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Ethnology and EmpireLanguages, Literature, and the Making of the North American Borderlands$
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Robert Gunn

Print publication date: 1993

Print ISBN-13: 9781479842582

Published to NYU Press Scholarship Online: May 2016

DOI: 10.18574/nyu/9781479842582.001.0001

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Philologies of Race

Philologies of Race

Ethnological Linguistics and Novelistic Representation

Chapter:
(p.17) 1 Philologies of Race
Source:
Ethnology and Empire
Author(s):

Robert Lawrence Gunn

Publisher:
NYU Press
DOI:10.18574/nyu/9781479842582.003.0002

Grounded in close readings of Cooper’s The Pioneers and The Last of the Mohicans, chapter 1 explores the role of comparative grammar on U.S. debates concerning Native American origins, race, and human kinship in the 1810s and 1820s, and the impacts of those debates on Cooper’s program of American historical fiction. Focusing in particular on the linguistic and cultural theories of Du Ponceau of the American Philosophical Society, Jefferson, Schoolcraft, Schlegel, and Gallatin, this chapter compares etymological and grammatical methods of linguistic study and traces the debt of linguistic thinking to anatomical theories of racial difference propounded by Blumenbach, Cuvier, and Morton. Among other issues, what these areas of concern share in common are problems of representation—how or if language was thought to encode matters of racial difference, issues of non-standard orthography in documenting Native languages—and the manner in which novelistic discourse registers those problems.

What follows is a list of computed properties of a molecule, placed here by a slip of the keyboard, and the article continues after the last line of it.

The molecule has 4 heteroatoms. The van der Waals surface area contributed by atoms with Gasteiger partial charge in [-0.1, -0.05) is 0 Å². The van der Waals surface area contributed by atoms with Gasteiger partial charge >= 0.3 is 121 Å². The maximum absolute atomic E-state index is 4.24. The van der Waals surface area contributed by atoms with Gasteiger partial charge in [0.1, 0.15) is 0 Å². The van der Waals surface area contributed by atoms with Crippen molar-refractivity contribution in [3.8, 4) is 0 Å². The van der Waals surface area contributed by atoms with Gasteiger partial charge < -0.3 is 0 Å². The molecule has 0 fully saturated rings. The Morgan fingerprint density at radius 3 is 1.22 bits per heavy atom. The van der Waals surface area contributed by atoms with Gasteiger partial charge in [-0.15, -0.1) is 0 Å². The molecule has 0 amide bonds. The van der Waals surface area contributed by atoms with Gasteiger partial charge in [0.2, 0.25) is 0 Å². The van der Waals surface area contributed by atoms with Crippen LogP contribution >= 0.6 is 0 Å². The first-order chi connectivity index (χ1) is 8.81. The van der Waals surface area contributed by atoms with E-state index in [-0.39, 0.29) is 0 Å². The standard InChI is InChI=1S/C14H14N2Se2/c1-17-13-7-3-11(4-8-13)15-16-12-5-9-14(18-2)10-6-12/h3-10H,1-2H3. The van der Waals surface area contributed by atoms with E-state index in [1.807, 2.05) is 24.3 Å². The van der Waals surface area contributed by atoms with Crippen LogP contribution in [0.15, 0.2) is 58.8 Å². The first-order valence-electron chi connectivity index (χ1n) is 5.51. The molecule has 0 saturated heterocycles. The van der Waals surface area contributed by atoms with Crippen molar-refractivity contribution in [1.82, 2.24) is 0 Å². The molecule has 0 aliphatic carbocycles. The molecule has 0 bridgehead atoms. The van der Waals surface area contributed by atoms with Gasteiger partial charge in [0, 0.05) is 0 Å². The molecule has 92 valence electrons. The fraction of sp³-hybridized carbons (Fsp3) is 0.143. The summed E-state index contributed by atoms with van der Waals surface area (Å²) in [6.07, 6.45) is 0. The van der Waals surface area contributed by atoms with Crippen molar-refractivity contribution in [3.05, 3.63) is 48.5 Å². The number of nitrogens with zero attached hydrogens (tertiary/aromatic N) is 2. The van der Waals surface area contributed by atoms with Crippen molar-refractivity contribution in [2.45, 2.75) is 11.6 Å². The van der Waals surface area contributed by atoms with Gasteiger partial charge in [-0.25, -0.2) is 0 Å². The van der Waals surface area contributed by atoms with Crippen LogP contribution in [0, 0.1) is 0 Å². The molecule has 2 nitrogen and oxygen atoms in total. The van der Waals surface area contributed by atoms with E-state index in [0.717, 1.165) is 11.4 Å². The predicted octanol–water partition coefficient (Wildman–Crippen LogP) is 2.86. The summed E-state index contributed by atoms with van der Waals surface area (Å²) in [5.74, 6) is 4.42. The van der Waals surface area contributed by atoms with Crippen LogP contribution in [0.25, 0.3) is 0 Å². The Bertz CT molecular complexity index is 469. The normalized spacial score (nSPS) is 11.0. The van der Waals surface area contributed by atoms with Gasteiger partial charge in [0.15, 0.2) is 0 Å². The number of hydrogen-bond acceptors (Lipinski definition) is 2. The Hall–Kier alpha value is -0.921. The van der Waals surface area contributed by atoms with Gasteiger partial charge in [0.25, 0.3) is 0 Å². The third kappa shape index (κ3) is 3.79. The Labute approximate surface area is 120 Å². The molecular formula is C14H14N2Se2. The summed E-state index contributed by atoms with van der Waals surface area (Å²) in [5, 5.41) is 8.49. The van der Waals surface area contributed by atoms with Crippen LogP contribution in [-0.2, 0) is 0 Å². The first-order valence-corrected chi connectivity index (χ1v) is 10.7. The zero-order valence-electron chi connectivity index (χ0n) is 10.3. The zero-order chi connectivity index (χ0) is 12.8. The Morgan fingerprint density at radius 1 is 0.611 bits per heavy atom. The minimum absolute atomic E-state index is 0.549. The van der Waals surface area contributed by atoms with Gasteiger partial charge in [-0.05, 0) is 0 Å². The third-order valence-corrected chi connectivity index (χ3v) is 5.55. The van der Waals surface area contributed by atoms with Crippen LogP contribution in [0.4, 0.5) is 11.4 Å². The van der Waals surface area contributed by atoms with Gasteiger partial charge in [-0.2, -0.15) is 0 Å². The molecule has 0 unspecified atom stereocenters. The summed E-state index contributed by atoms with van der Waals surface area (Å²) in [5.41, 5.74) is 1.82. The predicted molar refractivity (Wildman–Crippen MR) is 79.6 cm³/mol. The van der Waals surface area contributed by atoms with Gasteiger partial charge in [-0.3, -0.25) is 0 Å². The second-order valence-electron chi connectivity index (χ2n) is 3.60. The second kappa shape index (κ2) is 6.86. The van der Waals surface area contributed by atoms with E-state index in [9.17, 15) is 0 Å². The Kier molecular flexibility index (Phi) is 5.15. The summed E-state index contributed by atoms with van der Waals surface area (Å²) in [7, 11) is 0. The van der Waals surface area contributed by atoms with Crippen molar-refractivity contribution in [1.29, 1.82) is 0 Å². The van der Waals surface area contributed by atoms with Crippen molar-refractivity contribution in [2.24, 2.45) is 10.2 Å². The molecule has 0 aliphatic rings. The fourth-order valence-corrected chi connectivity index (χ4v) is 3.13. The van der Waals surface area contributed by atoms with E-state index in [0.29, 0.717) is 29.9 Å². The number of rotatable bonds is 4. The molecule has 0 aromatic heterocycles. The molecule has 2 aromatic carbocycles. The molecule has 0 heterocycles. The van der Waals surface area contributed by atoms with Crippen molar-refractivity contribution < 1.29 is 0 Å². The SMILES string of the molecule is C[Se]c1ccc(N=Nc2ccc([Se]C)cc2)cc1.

Keywords:   comparative grammar, Cooper, Du Ponceau, Gallatin, Blumenbach, etymology, race, orthography, The Pioneers, The Last of the Mohicans

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